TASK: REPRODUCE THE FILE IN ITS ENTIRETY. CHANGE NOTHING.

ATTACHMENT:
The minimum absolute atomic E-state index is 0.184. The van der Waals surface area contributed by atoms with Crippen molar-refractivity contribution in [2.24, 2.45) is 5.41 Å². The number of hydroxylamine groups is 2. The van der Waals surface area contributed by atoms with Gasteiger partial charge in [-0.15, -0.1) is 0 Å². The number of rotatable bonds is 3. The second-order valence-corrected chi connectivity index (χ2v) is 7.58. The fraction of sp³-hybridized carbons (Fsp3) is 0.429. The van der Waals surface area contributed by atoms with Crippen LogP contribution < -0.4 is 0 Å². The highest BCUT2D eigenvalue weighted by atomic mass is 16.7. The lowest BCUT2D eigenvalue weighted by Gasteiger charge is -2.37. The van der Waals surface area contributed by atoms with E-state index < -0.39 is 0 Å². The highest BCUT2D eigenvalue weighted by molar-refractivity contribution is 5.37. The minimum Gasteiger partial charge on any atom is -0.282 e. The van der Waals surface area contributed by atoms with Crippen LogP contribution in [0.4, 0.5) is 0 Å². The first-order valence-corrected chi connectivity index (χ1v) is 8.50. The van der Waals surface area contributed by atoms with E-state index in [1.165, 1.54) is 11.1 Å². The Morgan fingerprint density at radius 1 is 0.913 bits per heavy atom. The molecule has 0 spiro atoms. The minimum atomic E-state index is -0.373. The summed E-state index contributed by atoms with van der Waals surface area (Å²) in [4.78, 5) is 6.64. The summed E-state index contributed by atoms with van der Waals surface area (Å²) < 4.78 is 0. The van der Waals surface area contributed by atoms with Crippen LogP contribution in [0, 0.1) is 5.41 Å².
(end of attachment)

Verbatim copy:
The minimum absolute atomic E-state index is 0.184. The van der Waals surface area contributed by atoms with Crippen molar-refractivity contribution in [2.24, 2.45) is 5.41 Å². The number of hydroxylamine groups is 2. The van der Waals surface area contributed by atoms with Gasteiger partial charge in [-0.15, -0.1) is 0 Å². The number of rotatable bonds is 3. The second-order valence-corrected chi connectivity index (χ2v) is 7.58. The fraction of sp³-hybridized carbons (Fsp3) is 0.429. The van der Waals surface area contributed by atoms with Crippen LogP contribution < -0.4 is 0 Å². The highest BCUT2D eigenvalue weighted by atomic mass is 16.7. The lowest BCUT2D eigenvalue weighted by Gasteiger charge is -2.37. The van der Waals surface area contributed by atoms with E-state index < -0.39 is 0 Å². The highest BCUT2D eigenvalue weighted by molar-refractivity contribution is 5.37. The minimum Gasteiger partial charge on any atom is -0.282 e. The van der Waals surface area contributed by atoms with Crippen LogP contribution in [0.4, 0.5) is 0 Å². The first-order valence-corrected chi connectivity index (χ1v) is 8.50. The van der Waals surface area contributed by atoms with E-state index in [1.165, 1.54) is 11.1 Å². The Morgan fingerprint density at radius 1 is 0.913 bits per heavy atom. The molecule has 0 spiro atoms. The minimum atomic E-state index is -0.373. The summed E-state index contributed by atoms with van der Waals surface area (Å²) in [4.78, 5) is 6.64. The summed E-state index contributed by atoms with van der Waals surface area (Å²) < 4.78 is 0. The van der Waals surface area contributed by atoms with Crippen LogP contribution in [0, 0.1) is 5.41 Å².